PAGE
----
Forgery Laws and Penalties

The penalty for forging, counterfeiting, or modifying documents and instruments varies widely depending on the type of document tampered with, with crucial government documents topping the list.

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Making, changing, using, or possessing fraudulent writing in order to commit fraud is known as a forgery. It can take numerous forms, ranging from signing a cheque in someone else’s name to faking one’s own academic transcript. Counterfeiting is the term used when the topic of forgery is money. Forgery (also known as “uttering a false instrument”) is a serious crime that is penalized by the federal government and all fifty states.

Our culture places a high value on the ability to create and exchange valid and reliable papers. Falsified papers can have substantial and far-reaching ramifications for enterprises, individuals, and political organizations. This is why forgery is so severely penalized.

Traditionally, forgery was defined as the act of creating or changing a fake writing. Possessing, using, or offering false writing with the intent to defraud was a separate offense known as “uttering a forged instrument.” For example, if someone used a phony identification card to acquire a line of credit, he was guilty of uttering a forged instrument even though he did not make the fraudulent ID card. Today, most states treat both offenses as the single crime of forgery.

What Is Forgery?

The prosecution must prove several elements or factors, including the following, to secure a forgery conviction.

  1. Making, Altering, Using, or Possessing

    Forgery begins with the creation, alteration, use, or possession of fraudulent writing. Many people associate forgery with creating fraudulent writings, such as faking letters or certifications. However, if the adjustment is “substantial” or impacts a legal right, it can be considered forgery.

    Forging another person’s signature on a document, for example, is a substantial modification since it misrepresents the person who signed the document, which has major legal ramifications. When major portions of papers are deleted, added, or changed, these modifications may be considered “substantial” alterations if they influence the legal rights or duties indicated in the papers. Using or holding fake writings, as described above, also constitutes forging, but in some jurisdictions, this is referred to as “uttering a forged instrument.”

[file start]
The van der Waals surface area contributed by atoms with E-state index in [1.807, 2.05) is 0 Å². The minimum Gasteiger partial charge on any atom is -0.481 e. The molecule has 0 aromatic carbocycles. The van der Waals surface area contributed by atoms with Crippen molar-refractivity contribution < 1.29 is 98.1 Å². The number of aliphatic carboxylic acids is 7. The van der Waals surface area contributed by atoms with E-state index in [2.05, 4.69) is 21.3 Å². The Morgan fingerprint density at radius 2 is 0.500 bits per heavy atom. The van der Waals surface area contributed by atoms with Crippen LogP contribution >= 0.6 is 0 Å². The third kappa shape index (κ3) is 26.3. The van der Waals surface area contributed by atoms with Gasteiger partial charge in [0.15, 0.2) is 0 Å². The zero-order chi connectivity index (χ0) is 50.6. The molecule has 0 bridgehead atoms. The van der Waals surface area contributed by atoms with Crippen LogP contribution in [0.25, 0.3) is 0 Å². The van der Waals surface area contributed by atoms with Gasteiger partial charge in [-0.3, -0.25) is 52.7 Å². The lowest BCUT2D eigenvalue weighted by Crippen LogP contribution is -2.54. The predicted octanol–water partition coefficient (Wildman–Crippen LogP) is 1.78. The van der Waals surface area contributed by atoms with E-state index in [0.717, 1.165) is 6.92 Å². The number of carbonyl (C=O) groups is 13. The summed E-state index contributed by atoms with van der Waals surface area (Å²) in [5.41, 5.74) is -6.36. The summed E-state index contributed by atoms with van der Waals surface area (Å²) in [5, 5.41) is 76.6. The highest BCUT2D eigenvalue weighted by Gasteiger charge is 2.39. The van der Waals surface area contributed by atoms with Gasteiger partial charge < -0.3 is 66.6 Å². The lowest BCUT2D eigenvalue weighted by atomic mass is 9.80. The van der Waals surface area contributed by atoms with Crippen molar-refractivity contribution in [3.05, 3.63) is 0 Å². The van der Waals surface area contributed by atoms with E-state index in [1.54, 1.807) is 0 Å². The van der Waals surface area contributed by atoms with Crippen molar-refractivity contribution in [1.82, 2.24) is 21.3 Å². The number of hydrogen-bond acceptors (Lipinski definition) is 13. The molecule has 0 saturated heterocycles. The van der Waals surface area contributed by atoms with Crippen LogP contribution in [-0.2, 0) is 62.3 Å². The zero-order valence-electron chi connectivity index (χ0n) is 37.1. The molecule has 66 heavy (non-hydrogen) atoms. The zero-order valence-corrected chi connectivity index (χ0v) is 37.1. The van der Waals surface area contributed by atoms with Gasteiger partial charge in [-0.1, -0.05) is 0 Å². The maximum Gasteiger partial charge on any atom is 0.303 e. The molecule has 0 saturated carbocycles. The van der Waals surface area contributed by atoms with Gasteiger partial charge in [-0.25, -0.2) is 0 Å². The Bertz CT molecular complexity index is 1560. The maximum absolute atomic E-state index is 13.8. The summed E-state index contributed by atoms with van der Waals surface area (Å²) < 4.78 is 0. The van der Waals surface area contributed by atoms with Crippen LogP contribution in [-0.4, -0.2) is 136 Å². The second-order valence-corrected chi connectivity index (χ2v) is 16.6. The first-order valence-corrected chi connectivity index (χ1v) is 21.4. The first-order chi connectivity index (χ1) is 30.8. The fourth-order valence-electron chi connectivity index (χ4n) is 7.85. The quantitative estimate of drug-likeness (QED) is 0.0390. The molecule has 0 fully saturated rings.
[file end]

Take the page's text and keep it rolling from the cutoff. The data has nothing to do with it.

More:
2. False Writing

    Forgery does not apply to every piece of writing. The writing in question must have legal significance and be fraudulent to serve as the foundation for forging charges, as detailed below.

    Legal significance appears to be present. The text in question must appear to have legal importance in order to be considered forgery. This comprises government-issued documents like driver’s licenses and passports, as well as transactional documents like deeds, conveyances, and receipts, as well as financial instruments like currencies, checks, or stock certificates, and other documents like wills, patents, medical prescriptions, and works of art.

    A document does not have to be legal or government-issued to have legal significance; it merely has to effect legal rights and duties. As a result, papers such as letters of recommendation or physician notes may be forgeries. Signing another person’s name to a letter to a friend, on the other hand, is unlikely to be considered forgery because it has no legal significance in most cases.